Last week, in Omnicare, Inc. v. Laborers District Council Construction Industry Pension Fund, the Supreme Court of the United States reversed the ruling by the Sixth Circuit imposing liability on Omnicare based on two opinions set out in its registration statement that it believed its contracts with various third parties were in compliance with applicable state and federal laws. The Sixth Circuit held these opinions to be actionable misstatements because Omnicare’s contracts were later proved to be unlawful. The Supreme Court reversed this decision, holding that in order for statements of opinion in a registration statement to be actionable, a plaintiff must demonstrate either that the speaker did not hold that opinion when it was made or that the opinion was not supported by the type of facts that a “reasonable investor” would expect to support that opinion. While this opinion provides a noteworthy limitation on liability for statements of opinion in registration statements, by injecting the “reasonable investor” into the analysis, it also creates some uncertainty, perhaps limiting the otherwise strong protection for statements of opinion.
In its registration statement, Omnicare included an analysis of the effects of various federal and state laws on its business model, including the acceptance of rebates from pharmaceutical manufacturers. Plaintiffs challenged two sentences regarding these laws:
- “We believe our contract arrangements with other healthcare providers, our pharmaceutical suppliers and our pharmacy practices are in compliance with applicable federal and state laws.”
- “We believe that our contracts with pharmaceutical manufacturers are legally and economically valid arrangements that bring value to the healthcare system and the patients that we serve.”
The federal government later brought various lawsuits challenging these rebates, naming Omnicare as a defendant. Plaintiffs cited to these lawsuits in alleging that Omnicare’s receipt of rebates from drug manufacturers violated anti-kickback laws rendering the above statements materially false.
The district court granted Omnicare’s motion to dismiss finding that the above statements were “soft information” that were only actionable if the speaker knew that the statements were untrue at the time they were made. The Sixth Circuit reversed the district court, holding that the plaintiffs had to allege only that the stated belief was “objectively false,” and did not need to contend that Omnicare did not believe the opinion at the time it was expressed.
Supreme Court’s Decision
The Supreme Court reversed the Sixth Circuit. With respect to alleged misstatements, the Court noted that liability lies only for a misstatement of “material fact.” Accordingly, statements of opinion, such as those challenged in this case, could result in liability only if “the speaker did not hold the belief she professed [or] if the supporting facts she supplied” to support that opinion were untrue. It is simply not enough, as the Sixth Circuit held, to show that the speaker’s belief ultimately turned out to be wrong. Such an approach would create an “invitation to Monday morning quarterback an issuer’s opinions.” This is a welcome holding for issuers offering opinions in registration statements. So long as they are expressing opinions honestly held by them and any disclosed facts underlying those opinions are accurate, no liability should attach even if those opinions turn out to be wrong.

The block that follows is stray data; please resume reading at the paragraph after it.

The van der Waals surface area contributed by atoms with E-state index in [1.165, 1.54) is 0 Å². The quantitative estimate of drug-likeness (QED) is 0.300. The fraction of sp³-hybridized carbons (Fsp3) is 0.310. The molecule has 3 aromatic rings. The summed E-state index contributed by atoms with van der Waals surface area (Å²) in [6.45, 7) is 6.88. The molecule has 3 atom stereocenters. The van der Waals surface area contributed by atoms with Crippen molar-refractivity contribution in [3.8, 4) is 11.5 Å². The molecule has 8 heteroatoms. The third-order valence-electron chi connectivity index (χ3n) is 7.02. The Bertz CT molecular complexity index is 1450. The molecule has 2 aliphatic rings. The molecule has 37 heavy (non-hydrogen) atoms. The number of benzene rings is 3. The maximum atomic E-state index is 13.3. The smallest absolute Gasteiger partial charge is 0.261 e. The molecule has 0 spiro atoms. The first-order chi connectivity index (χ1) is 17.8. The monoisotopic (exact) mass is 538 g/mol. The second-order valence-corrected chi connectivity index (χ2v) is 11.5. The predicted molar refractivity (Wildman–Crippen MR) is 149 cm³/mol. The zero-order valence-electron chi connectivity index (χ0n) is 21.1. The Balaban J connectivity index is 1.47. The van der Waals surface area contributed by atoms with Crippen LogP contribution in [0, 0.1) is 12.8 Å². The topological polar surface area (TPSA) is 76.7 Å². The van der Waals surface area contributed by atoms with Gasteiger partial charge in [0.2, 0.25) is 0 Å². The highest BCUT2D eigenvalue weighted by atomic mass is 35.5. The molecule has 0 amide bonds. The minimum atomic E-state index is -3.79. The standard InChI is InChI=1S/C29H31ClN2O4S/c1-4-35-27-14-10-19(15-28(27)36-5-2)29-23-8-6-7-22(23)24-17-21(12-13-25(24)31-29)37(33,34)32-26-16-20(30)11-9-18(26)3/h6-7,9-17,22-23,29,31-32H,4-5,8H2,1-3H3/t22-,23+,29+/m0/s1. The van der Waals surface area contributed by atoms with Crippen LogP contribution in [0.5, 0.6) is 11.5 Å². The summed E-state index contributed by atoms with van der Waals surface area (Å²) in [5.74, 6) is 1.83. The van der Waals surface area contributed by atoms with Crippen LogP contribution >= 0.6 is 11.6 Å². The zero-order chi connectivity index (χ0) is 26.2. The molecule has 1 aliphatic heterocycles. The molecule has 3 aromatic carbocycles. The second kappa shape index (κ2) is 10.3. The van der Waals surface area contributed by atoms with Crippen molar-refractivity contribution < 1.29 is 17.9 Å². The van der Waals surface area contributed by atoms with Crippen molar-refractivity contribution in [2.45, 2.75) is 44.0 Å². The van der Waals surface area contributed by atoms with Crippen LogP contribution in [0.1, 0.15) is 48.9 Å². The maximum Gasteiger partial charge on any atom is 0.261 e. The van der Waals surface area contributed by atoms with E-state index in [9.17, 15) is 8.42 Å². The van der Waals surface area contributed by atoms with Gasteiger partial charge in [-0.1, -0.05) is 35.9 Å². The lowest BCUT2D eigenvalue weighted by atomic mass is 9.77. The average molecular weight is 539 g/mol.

The Court, however, did not limit its holding to alleged misstatements relating to opinions. It also analyzed whether the expression of an opinion can lead to liability for the omission of material facts. The Court held that a reasonable investor may understand an opinion to convey facts about the speaker’s basis for forming or holding the expressed opinion. If the true facts regarding the basis of that opinion are different from those implied and are not disclosed, liability may still lie based on such omission. For example, the Court noted that the statement that an issuer believes its conduct is lawful implies that the issuer had consulted a lawyer on that question. If, in fact, it had not done so, that opinion statement could still be actionable based on the omission of this material fact.
The Court made clear that a reasonable investor cannot expect that every fact known to an issuer does, in fact, support its opinion. That is, if a single lawyer out of many indicated concern with the lawfulness of an act, an issuer need not necessarily disclose that fact. At the same time, investors do expect that opinions contained in registration statements do not reflect baseless, off the cuff judgments. The reasonable investor must read each statement in the context of the entire registration statement, in light of all of the surrounding text, including hedges, disclaimers, and conflicting information, and must take into account the customs and practices of the relevant industry. Liability will lie only for the omission of material facts that cannot be squared with such a fair reading of the entire document.
While the ruling in Omnicare does provide comfort to issuers with respect to “misstatement” liability related to statements of opinion, it does create some ambiguity with respect to potential “omissions.” Specifically, the Court established a standard for omissions based on what a “reasonable investor” would understand; an analysis that depends greatly on the context of the statements made and the totality of the disclosures in the registration statement, and which may be prone to more variability in its application by courts.